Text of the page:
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Ryan loves interacting and playing with his non-verbal friend through unique cues and activities

Updated: Apr 15

Ryan Lee Rui Yang, Kindle Garden Preschool @ AWWA Ltd Ryan has often declared to others that he loves Andy*. It is no doubt that he does, and it really shows throughout his interactions with Andy! He is extremely patient and kind to Andy, and open to the different and occasionally unusual ways Andy loves to interact with him. As the K2s are doing a project study on “Primary School”, during conversations about who they will miss during Primary School, they both chose each other when asked personally (they were not aware they had chosen each other!)

Andy was actually first drawn to Ryan’s hair because of his sensory seeking traits. Ryan often cuts his hair short, and Andy loves feeling the texture of Ryan’s hair after a haircut. Ryan’s open-mindedness and acceptance led him to be open to Andy’s curiosity about his haircut, and his eventual understanding and willingness to accommodate Andy’s sensory needs led to the start of their friendship.

Being extremely affectionate, Andy loves hugs with Ryan, and their interactions often lead to playful games with each other. Even though they may not be in the same K2 class, Andy and Ryan often seek each other out whenever they can to spend time with each other during combined class activities. Due to Andy’s allergies, he often has a runny nose; Ryan would usually take a tissue to help Andy clean-up on his own accord. It is small moments like this that really demonstrate Ryan’s pure affection for Andy.

Andy is non-verbal, but is very expressive through his body language and facial expressions. Ryan is able to read Andy’s cues well. Ryan's presence has significantly contributed to Andy's social-emotional development, as the bond between Ryan and Andy has created a safe and inclusive space where Andy feels comfortable expressing himself and exploring new forms of social interaction. Andy, who initially engaged in repetitive stimming activities on his own, found a newfound desire to seek Ryan's company and engage in interactions during these activities. Rather than isolating himself, Andy now actively seeks out Ryan's playful involvement, creating dynamic and engaging interactions between them.

For example, one of Andy’s stimming activities was to repeatedly pick up and drop different beanbags from a container. Ryan first begun to playfully throw the beanbags Andy has caught into the container, making it into a throwing and catching game. By embracing Andy's unique interests and finding ways to make his stimming preferences more interactive, Ryan has shown other peers how Andy enjoys being interacted with. Ryan's open-mindedness, acceptance, and genuine enjoyment of just spending time with Andy has empowered him to step out of his comfort zone and fostered Andy’s confidence and willingness to engage with peers in group settings.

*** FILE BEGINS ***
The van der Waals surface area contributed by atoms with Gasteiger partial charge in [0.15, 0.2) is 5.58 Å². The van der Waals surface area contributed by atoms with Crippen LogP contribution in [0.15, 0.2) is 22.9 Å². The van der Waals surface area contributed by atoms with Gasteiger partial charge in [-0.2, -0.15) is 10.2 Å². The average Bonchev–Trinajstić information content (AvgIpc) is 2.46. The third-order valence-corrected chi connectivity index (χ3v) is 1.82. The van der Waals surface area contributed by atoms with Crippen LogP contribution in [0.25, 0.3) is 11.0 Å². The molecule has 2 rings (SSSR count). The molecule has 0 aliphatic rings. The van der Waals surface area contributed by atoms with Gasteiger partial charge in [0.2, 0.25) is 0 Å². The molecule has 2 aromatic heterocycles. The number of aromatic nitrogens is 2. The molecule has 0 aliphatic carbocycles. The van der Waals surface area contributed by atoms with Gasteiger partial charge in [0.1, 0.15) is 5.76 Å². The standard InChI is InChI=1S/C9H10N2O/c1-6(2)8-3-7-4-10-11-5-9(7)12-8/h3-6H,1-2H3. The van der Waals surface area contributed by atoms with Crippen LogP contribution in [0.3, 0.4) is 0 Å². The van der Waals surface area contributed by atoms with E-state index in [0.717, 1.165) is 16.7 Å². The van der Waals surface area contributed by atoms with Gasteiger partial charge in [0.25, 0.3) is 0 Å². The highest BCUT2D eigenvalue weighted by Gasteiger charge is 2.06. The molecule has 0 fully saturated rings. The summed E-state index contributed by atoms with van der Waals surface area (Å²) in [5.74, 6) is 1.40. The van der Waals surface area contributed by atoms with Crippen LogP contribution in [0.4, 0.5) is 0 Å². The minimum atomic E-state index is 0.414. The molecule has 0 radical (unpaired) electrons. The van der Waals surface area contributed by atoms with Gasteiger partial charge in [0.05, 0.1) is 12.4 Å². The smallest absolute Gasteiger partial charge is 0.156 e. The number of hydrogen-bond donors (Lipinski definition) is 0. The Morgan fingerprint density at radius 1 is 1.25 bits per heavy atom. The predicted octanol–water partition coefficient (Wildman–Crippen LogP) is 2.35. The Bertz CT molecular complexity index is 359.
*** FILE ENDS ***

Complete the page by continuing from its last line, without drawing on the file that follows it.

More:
With Ryan by his side, Andy has made significant progress in participating in simple small group activities with minimal facilitation from teachers too. For instance, during a catching game, Andy looks to Ryan as a role model and mimics his actions. By observing Ryan's behavior, Andy gains a better understanding of the roles and dynamics involved in the game. This modeling helps Andy develop social awareness and grasp the concept of turn-taking, leading to improved social interactions and meaningful engagement with his peers.

Just Ryan’s presence around different activities helps Andy better sustain his attention and interest in different tasks too. Ryan would often engage in the materials in ways that he knows Andy would enjoy. For example, simple reading activities that he does with Andy would become more fun and interactive as he would incorporate actions that Andy can imitate.

Ryan's positive influence extends beyond his direct interactions with Andy. Other peers also take cues from Ryan's inclusive and accepting approach, which encourages them to interact with Andy in similar ways. This includes showing more physical affection, engaging with Andy through his stimming interests and playing simple social games. As a result, Andy has begun interacting with a wider range of peers who he may not have typically engaged with before. Ryan's positive example has helped create a more inclusive and supportive social environment for Andy.

*Child's name has been changed to maintain anonymity.


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